I have in mind here bodies charged with regulating complex aspects of society and the economy. Central banks, telecommunications regulators and competition regulators would fall under this rubric.
 I have in mind here administrative tribunals that the legislature has established to settle disputes, usually between an administrative body and an individual but sometimes (as with human rights tribunals) between two individuals. Often these tribunals complement the work of social and economic regulators: in some of its functions, for instance, a telecommunications regulator will act quasi-judicially but in others it will act as a developer of general rules of policy for its regulatory sector.
 I explain this term further below: the difference between a quasi-judicial and judicial function is simply one of degree, with a quasi-judicial decision-maker entitled to take into account a broader range of factors – such as the overall effect of a decision on achievement of its overall policy goals – than a judicial decision-maker.
 For this distinction, see e.g. Adam Tomkins, Our Republican Constitution (Oxford University Press, Oxford, 2005).
 See e.g. Canada (Minister of Transport, Infrastructure and Communities) v. Jagjit Singh Farwaha, 2014 FCA 56, at paras. 88-99.
 Ron Ellis, Unjust by Design: Canada’s Administrative Justice System (UBC Press, Vancouver, 2013) inveighs most effectively against political interference, largely unremarked by the wider public, with judicial tribunals.
 Martin Shapiro, Who Guards the Guardians? Judicial Control of Administration (Athens: University of Georgia Press, 1988), p. 112:
Imagine our outrage if, at the end of a court trial, the president of the United States called up the judge and told her how he wanted the case to come out. Let us suppose an agency has held a rule-making proceeding that involved hundreds of hours of testimony and thousands of pages of written submissions. It has listened at length to every interested group and heard the rebuttal of each group to the testimony of every other. It has compiled a thousand-page-long rule-making record. It has then composed a statement showing that it has acted synoptically to consider every significant issue and arrive at the best possible decision. Those who have been watching and participating in such a process are going to be equally outraged if, just before the agency publishes its final rule, the president calls to tell the agency what rule it should adopt.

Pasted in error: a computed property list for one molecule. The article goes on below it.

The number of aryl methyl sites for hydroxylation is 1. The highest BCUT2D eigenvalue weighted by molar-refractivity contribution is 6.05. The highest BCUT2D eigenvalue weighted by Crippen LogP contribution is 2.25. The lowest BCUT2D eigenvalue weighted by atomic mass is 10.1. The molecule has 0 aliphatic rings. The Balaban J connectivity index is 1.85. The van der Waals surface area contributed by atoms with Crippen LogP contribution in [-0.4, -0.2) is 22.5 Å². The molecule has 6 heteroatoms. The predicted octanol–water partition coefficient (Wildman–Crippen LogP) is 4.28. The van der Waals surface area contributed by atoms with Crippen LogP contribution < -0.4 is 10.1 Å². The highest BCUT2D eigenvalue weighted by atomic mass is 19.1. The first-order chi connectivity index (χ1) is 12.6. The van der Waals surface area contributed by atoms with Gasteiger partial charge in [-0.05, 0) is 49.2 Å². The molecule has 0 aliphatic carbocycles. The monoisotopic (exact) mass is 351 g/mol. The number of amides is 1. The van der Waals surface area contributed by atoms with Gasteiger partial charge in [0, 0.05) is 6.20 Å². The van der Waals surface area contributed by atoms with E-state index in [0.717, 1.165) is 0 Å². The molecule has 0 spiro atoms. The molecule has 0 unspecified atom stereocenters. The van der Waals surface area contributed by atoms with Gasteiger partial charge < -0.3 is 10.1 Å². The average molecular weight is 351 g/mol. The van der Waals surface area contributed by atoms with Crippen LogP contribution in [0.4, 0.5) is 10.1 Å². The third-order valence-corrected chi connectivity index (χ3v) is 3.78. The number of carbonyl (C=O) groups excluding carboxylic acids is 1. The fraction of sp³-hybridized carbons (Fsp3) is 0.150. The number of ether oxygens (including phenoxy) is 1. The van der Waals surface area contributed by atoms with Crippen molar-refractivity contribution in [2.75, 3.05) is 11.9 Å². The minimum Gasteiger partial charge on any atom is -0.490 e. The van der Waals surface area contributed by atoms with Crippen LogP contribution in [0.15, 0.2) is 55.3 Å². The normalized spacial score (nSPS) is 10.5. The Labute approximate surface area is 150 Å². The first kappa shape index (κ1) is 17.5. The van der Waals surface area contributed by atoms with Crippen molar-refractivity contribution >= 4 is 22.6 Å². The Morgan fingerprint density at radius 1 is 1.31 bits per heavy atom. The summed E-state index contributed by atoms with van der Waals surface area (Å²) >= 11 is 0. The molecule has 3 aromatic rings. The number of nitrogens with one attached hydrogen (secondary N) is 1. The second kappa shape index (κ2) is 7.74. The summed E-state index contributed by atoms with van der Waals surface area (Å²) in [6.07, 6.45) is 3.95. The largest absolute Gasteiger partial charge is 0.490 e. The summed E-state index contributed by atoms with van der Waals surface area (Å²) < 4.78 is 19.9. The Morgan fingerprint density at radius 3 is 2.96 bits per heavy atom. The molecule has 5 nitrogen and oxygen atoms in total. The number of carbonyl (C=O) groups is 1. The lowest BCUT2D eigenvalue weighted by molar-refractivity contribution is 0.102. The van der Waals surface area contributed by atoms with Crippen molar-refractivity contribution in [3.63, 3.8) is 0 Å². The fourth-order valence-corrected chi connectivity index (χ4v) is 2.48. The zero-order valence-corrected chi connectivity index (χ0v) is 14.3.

An intelligent student once objected to me that not all norms applied by courts of law can truly be described as objective, open-textured constitutional provisions being perhaps the best example. This is a complicated area (see e.g. Matthew Kramer, Objectivity and the Rule of Law (Cambridge: Cambridge University Press, 2007); R. v. Department of Education and Employment, ex parte Begbie,  1 W.L.R. 1115, at p. xxx (“Fairness and reasonableness (and their contraries) are objective concepts; otherwise there would be no public law, or if there were it would be palm tree justice”). I nonetheless think the basic point about the application of law to facts withstands scrutiny.
 Knight v. Indian Head School Division No. 19,  1 S.C.R. 653, at p. 682.
 Knight, at para. 49.
 Henry Friendly, “Some Kind of Hearing” (1975), 123 U. Pa. L. Rev. 1267.
 Baker v. Canada (Minister of Citizenship and Immigration),  2 S.C.R. 817. This non-exhaustive list (ibid., at para. 28) was summarized more recently in Canada (Attorney General) v. Mavi, 2011 SCC 30,  2 S.C.R. 504, at para. 42: